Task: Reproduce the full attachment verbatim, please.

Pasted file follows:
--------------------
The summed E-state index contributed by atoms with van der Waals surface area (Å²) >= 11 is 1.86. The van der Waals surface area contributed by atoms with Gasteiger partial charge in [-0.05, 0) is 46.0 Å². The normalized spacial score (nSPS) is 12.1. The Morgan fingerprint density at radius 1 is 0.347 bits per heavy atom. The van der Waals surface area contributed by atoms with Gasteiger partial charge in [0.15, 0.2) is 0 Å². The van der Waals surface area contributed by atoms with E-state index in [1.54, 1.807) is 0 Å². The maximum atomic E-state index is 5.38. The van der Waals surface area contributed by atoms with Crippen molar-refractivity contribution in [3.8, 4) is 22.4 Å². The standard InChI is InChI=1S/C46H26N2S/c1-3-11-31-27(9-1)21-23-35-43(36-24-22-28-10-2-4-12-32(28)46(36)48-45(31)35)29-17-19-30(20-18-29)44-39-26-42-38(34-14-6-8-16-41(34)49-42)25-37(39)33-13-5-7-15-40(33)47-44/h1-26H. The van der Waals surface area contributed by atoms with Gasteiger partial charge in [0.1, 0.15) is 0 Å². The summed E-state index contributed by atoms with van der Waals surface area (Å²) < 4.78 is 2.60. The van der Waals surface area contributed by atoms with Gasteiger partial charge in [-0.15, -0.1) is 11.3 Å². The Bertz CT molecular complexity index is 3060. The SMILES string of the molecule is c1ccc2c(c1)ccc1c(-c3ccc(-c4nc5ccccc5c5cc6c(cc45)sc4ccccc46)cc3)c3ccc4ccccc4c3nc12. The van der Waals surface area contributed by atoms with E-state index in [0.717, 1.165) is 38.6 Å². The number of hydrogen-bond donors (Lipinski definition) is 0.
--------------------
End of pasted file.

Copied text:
The summed E-state index contributed by atoms with van der Waals surface area (Å²) >= 11 is 1.86. The van der Waals surface area contributed by atoms with Gasteiger partial charge in [-0.05, 0) is 46.0 Å². The normalized spacial score (nSPS) is 12.1. The Morgan fingerprint density at radius 1 is 0.347 bits per heavy atom. The van der Waals surface area contributed by atoms with Gasteiger partial charge in [0.15, 0.2) is 0 Å². The van der Waals surface area contributed by atoms with E-state index in [1.54, 1.807) is 0 Å². The maximum atomic E-state index is 5.38. The van der Waals surface area contributed by atoms with Crippen molar-refractivity contribution in [3.8, 4) is 22.4 Å². The standard InChI is InChI=1S/C46H26N2S/c1-3-11-31-27(9-1)21-23-35-43(36-24-22-28-10-2-4-12-32(28)46(36)48-45(31)35)29-17-19-30(20-18-29)44-39-26-42-38(34-14-6-8-16-41(34)49-42)25-37(39)33-13-5-7-15-40(33)47-44/h1-26H. The van der Waals surface area contributed by atoms with Gasteiger partial charge in [0.1, 0.15) is 0 Å². The summed E-state index contributed by atoms with van der Waals surface area (Å²) < 4.78 is 2.60. The van der Waals surface area contributed by atoms with Gasteiger partial charge in [-0.15, -0.1) is 11.3 Å². The Bertz CT molecular complexity index is 3060. The SMILES string of the molecule is c1ccc2c(c1)ccc1c(-c3ccc(-c4nc5ccccc5c5cc6c(cc45)sc4ccccc46)cc3)c3ccc4ccccc4c3nc12. The van der Waals surface area contributed by atoms with E-state index in [0.717, 1.165) is 38.6 Å². The number of hydrogen-bond donors (Lipinski definition) is 0.